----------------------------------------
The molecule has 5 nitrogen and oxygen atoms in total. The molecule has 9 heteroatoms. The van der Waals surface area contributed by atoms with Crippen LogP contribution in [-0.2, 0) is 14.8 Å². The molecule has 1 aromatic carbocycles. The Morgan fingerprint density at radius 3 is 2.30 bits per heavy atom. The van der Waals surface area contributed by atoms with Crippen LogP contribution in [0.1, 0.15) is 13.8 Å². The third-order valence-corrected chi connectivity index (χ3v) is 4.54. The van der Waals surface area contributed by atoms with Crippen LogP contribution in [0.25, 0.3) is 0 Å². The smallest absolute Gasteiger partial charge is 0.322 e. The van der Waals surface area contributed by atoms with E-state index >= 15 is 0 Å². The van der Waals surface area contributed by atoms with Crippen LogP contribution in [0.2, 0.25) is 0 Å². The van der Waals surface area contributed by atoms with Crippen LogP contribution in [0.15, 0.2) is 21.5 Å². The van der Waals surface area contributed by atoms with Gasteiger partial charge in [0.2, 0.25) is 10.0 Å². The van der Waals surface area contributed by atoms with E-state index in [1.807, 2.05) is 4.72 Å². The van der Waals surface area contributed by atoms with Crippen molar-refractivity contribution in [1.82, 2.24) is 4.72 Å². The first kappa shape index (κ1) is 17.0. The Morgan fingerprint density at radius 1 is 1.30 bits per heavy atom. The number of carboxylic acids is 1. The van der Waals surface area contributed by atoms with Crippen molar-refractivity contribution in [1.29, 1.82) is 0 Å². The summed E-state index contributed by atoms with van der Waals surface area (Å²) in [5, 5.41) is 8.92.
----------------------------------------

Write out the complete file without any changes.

The molecule has 5 nitrogen and oxygen atoms in total. The molecule has 9 heteroatoms. The van der Waals surface area contributed by atoms with Crippen LogP contribution in [-0.2, 0) is 14.8 Å². The molecule has 1 aromatic carbocycles. The Morgan fingerprint density at radius 3 is 2.30 bits per heavy atom. The van der Waals surface area contributed by atoms with Crippen LogP contribution in [0.1, 0.15) is 13.8 Å². The third-order valence-corrected chi connectivity index (χ3v) is 4.54. The van der Waals surface area contributed by atoms with Crippen LogP contribution in [0.25, 0.3) is 0 Å². The smallest absolute Gasteiger partial charge is 0.322 e. The van der Waals surface area contributed by atoms with E-state index >= 15 is 0 Å². The van der Waals surface area contributed by atoms with Crippen LogP contribution in [0.2, 0.25) is 0 Å². The van der Waals surface area contributed by atoms with Crippen LogP contribution in [0.15, 0.2) is 21.5 Å². The van der Waals surface area contributed by atoms with Gasteiger partial charge in [0.2, 0.25) is 10.0 Å². The van der Waals surface area contributed by atoms with E-state index in [1.807, 2.05) is 4.72 Å². The van der Waals surface area contributed by atoms with Crippen molar-refractivity contribution in [1.82, 2.24) is 4.72 Å². The first kappa shape index (κ1) is 17.0. The Morgan fingerprint density at radius 1 is 1.30 bits per heavy atom. The number of carboxylic acids is 1. The van der Waals surface area contributed by atoms with Crippen molar-refractivity contribution in [1.29, 1.82) is 0 Å². The summed E-state index contributed by atoms with van der Waals surface area (Å²) in [5, 5.41) is 8.92.